NASA officials have said the collaboration between U.S. and Russia for space initiatives have yet to be affected by existing political tensions between the two countries, Politico reported Wednesday.
Leigh Munsil writes Meredith McKay, deputy director for human exploration and operations of the international and interagency relations office at NASA, said the space agency’s crew talks frequently with Russian cosmonauts.
“Cooperation internationally with NASA pretty much covers the breadth of what we do, and Russia is one of our biggest partners,” McKay said in the report.
The two nations are expected to collaborate for NASA’s scheduled Space Launch System and Orion spacecraft missions, which aim to explore the moon and asteroids as well as to allow human travel to Mars, the report said.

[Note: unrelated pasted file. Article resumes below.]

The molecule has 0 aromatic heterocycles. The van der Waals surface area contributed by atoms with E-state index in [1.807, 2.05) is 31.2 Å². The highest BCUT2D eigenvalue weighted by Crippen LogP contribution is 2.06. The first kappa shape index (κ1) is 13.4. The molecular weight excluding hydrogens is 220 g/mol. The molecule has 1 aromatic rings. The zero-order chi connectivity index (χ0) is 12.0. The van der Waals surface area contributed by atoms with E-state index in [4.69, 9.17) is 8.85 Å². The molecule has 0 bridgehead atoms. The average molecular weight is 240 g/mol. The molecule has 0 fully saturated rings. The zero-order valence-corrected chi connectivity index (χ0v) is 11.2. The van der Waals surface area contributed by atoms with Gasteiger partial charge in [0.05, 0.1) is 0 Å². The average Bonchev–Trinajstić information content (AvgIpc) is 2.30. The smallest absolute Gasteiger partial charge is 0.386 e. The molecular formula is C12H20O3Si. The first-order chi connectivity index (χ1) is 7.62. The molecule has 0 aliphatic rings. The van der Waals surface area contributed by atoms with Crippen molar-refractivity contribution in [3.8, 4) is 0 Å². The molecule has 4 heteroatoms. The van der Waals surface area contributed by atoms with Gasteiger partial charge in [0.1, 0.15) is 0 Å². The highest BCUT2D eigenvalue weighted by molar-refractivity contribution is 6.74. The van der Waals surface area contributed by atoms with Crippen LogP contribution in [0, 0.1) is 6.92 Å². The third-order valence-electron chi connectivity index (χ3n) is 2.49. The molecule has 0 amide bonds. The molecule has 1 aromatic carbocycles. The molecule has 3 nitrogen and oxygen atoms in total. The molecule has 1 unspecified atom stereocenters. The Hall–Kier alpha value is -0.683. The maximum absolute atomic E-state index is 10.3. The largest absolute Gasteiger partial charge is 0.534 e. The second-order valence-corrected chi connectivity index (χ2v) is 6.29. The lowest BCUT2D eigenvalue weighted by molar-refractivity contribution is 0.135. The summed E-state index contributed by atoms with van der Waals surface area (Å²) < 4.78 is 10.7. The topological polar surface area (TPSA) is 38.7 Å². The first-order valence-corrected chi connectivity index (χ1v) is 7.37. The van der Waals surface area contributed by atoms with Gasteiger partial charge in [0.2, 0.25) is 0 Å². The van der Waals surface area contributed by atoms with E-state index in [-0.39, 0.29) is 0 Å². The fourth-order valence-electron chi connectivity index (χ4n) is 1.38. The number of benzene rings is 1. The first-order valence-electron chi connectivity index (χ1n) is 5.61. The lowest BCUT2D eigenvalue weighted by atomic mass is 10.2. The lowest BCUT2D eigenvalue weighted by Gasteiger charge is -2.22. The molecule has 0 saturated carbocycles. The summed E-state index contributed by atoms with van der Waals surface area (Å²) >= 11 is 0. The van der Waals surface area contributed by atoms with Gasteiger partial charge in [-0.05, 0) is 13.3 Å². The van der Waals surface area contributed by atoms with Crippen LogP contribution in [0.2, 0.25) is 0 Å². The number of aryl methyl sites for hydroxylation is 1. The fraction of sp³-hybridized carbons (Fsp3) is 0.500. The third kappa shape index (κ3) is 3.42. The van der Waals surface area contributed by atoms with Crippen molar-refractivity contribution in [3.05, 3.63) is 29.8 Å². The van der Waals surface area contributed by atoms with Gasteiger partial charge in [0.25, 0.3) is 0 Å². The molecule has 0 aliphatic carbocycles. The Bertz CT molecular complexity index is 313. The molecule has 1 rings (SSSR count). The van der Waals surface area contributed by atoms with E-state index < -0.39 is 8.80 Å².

Russian spacecrafts are currently the only existing transport for U.S. to send missions into space due to the NASA Space Shuttle retirement in 2011, Politico reports.
Al Sofge, director of human exploration and operations division at NASA, said in the report there are still challenges when it comes to collaborating with another nation, such as differences in processes, budget availability and leadership commitment in space matters.